In today's post, I will not spend much time writing about how fast the holidays have passed and how difficult the adjustment to the new semester was. I think everyone can imagine. Instead, I will focus straight away on how I am so far managing this semester.

Plato, Aristoteles, Descartes, Hume, Berkeley, Locke, and Boas - my semester in seven words. For this semester I chose a deadly combination of subjects full of philosophy and history. It does not sound like fun, but I am starting to enjoying it. One hundred pages per week give me a really hard time but I am not giving up. I fight. My first subject is called an Introduction to Philosophy, although the name  “extensive philosophy for experts” would make more sense. I have never had a problem with reading and making notes. However, a hundred pages of difficult English with arguments such as: how Descartes proves the existence of the external world or how Thomas Aquinas justifies the existence of God is not exactly a walk through a rosy garden. My second subject of this semester is not much better with the amount of reading, but the content of the course is much better. The subject of American History and Civil Rights includes topics such as the beginnings of racism, early civilizations, eugenics, and slavery. Lectures are interesting, interactive, and engaging. Even though the subject is comprehensive, one can learn countless interesting information steadily relevant today. In History and Systems of Psychology or another philosophy, we look at how psychology has evolved from early philosophers such as Plato and Aristotle to the early twenty-first century. I like the fact that our professor always emphasizes how a certain theory, system or idea is used in psychology today. Another subject is Educational Psychology which is fun. We know most of the theories from our everyday students’ lives. Basically, we just use technical terms for what we experience every day. The last subject, Principles of Ethics is dear to my heart. I enjoy ethics mainly because we have very contradictory opinions in the classroom and the discussions are usually very controversial, However, that is extremely beneficial because it allows one to think about other perspectives than one's own. So this is my semester, my hardest yet, but maybe that's why it is fun. At the moment, I passed all the midterm exams. It was the first time that I have had midterms running for three weeks instead of one and I found out that I am much better at handling short-term intense stress than long-term and less intense stress. After the first week, I already had enough of tests and preparations and when I thought about another two weeks of tests and on top of that with philosophy in the last one, I fought with uncooperative motivation and stress as much as I could.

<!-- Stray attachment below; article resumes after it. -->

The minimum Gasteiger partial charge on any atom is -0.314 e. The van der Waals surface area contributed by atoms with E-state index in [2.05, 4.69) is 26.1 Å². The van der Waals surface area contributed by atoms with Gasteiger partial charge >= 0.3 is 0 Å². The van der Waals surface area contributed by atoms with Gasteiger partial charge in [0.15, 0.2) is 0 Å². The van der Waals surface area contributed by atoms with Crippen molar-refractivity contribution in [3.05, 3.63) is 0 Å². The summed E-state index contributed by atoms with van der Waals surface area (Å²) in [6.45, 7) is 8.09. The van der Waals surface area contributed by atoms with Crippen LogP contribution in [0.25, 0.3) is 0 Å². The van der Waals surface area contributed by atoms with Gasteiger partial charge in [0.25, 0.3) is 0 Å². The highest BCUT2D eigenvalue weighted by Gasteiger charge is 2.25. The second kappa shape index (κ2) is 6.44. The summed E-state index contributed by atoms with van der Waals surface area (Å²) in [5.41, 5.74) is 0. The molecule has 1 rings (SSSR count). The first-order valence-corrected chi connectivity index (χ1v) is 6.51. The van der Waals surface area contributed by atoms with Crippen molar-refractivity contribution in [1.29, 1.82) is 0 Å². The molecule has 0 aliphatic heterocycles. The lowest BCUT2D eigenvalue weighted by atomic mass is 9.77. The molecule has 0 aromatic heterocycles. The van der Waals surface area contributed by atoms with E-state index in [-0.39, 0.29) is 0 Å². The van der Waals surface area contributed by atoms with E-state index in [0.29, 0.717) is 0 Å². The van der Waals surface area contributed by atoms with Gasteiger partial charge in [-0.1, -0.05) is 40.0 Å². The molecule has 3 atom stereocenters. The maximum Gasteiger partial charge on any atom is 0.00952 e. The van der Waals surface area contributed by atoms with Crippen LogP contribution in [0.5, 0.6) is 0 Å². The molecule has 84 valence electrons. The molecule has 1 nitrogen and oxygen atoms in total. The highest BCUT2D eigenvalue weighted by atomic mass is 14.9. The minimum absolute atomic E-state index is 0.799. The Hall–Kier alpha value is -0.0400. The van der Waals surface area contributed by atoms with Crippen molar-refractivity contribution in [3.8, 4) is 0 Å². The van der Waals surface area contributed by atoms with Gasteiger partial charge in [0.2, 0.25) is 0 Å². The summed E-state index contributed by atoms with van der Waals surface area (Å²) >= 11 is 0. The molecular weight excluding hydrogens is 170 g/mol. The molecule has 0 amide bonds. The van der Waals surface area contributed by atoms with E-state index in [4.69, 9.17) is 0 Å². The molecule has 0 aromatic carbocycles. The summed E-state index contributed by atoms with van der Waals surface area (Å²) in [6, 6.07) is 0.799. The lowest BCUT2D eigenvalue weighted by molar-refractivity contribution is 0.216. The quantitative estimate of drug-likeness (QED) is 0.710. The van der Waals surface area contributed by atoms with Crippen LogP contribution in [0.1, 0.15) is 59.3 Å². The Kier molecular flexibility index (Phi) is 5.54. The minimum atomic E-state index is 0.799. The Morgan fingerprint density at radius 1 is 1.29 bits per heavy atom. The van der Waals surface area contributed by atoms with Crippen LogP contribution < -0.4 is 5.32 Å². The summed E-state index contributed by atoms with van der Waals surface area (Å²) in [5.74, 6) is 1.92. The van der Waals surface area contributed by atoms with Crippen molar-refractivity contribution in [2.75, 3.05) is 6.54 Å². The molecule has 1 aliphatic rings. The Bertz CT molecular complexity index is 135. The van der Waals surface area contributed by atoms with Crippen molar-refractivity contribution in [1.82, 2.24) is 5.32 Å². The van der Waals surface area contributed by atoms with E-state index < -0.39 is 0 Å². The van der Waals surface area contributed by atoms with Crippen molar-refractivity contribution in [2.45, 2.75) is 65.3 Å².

I think that the second year of university is crucial in many ways. The first impressions of the new environment, friends, professor,  and subjects have passed and everything is happening somewhat automatically. On the one hand, it is awesome that you are no longer that confused running freshman, but instead, you are a tired crawling second-year student who is a little envious of this enthusiasm from the new stage of life. It's very easy to slip into a stereotype - school, work, coffee, school, work and feel like you're not managing either. To avoid going crazy soon, I decided to revive some of my extracurricular and out-of-work activities, try new things, gain new experience, and thus stimulate enthusiasm in myself - that sophomore, who is no longer easily surprised. Of course, this is not to say that every day at school is the same and stereotypical. Professors always have their ways, such as an unannounced quiz that will make students surprised regardless of whether they are in the second or last year. Nevertheless, let me take us back to trying new things. Each of us certainly has a characteristic of ourselves in the form of our qualities and shortcomings. It incorporates what we enjoy, what we do not enjoy, what we excel at and what we can work on. This characteristic, of course, extends to the end of life, but it depends on whether we give it a possibility to develop. It does not have to be any big changes, it is a matter of self-improvement, being able to step out of the routine and go beyond your comfort zone. Thus, as a part of varying my everyday life, I began to study French again. I try to spend on it at least a few hours each week. I also regularly attend Tedx Circles sessions at school which are very inspiring. Over the next few months, I will also have an internship which I wished for a long time. So far I will not tell more about it because after my first visit I do not want to make hasty conclusions. What I can say is that I look forward and the first impressions are very positive. I believe that not only I will learn new practical information but I also believe that the internship will give me the necessary motivation. Studying is, of course, important, but one should always take time between the pages of textbooks for something new and enriching.

            Right now, I have the last five weeks of this semester ahead of me and I expect it to be far more chaos than it is now. Therefore, I concentrate on gaining strength so that I do not fail in the end.

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